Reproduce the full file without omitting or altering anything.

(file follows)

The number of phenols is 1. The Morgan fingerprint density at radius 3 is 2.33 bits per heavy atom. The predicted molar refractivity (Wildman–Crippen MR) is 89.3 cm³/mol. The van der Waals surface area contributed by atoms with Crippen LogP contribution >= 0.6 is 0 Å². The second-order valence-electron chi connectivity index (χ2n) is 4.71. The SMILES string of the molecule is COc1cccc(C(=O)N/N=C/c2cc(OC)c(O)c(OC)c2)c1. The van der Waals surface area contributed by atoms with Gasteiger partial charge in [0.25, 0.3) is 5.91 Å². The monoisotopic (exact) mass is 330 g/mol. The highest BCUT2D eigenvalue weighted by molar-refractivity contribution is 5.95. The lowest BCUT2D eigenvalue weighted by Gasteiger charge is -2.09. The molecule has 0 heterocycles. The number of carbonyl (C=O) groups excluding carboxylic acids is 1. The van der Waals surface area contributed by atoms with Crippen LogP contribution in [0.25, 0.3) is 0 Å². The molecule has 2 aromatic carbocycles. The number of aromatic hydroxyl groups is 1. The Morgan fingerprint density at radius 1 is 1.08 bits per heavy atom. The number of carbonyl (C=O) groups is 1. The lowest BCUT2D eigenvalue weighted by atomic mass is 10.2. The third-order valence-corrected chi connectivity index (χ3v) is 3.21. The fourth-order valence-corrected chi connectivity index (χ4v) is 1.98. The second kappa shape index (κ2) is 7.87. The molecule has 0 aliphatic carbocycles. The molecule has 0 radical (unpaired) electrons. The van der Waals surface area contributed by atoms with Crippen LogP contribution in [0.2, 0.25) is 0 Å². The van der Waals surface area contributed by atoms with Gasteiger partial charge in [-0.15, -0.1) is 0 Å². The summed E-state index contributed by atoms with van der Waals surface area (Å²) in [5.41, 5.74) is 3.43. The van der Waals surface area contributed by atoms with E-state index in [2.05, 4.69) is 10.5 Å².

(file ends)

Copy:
The number of phenols is 1. The Morgan fingerprint density at radius 3 is 2.33 bits per heavy atom. The predicted molar refractivity (Wildman–Crippen MR) is 89.3 cm³/mol. The van der Waals surface area contributed by atoms with Crippen LogP contribution >= 0.6 is 0 Å². The second-order valence-electron chi connectivity index (χ2n) is 4.71. The SMILES string of the molecule is COc1cccc(C(=O)N/N=C/c2cc(OC)c(O)c(OC)c2)c1. The van der Waals surface area contributed by atoms with Gasteiger partial charge in [0.25, 0.3) is 5.91 Å². The monoisotopic (exact) mass is 330 g/mol. The highest BCUT2D eigenvalue weighted by molar-refractivity contribution is 5.95. The lowest BCUT2D eigenvalue weighted by Gasteiger charge is -2.09. The molecule has 0 heterocycles. The number of carbonyl (C=O) groups excluding carboxylic acids is 1. The van der Waals surface area contributed by atoms with Crippen LogP contribution in [0.25, 0.3) is 0 Å². The molecule has 2 aromatic carbocycles. The number of aromatic hydroxyl groups is 1. The Morgan fingerprint density at radius 1 is 1.08 bits per heavy atom. The number of carbonyl (C=O) groups is 1. The lowest BCUT2D eigenvalue weighted by atomic mass is 10.2. The third-order valence-corrected chi connectivity index (χ3v) is 3.21. The fourth-order valence-corrected chi connectivity index (χ4v) is 1.98. The second kappa shape index (κ2) is 7.87. The molecule has 0 aliphatic carbocycles. The molecule has 0 radical (unpaired) electrons. The van der Waals surface area contributed by atoms with Crippen LogP contribution in [0.2, 0.25) is 0 Å². The van der Waals surface area contributed by atoms with Gasteiger partial charge in [-0.15, -0.1) is 0 Å². The summed E-state index contributed by atoms with van der Waals surface area (Å²) in [5.41, 5.74) is 3.43. The van der Waals surface area contributed by atoms with E-state index in [2.05, 4.69) is 10.5 Å².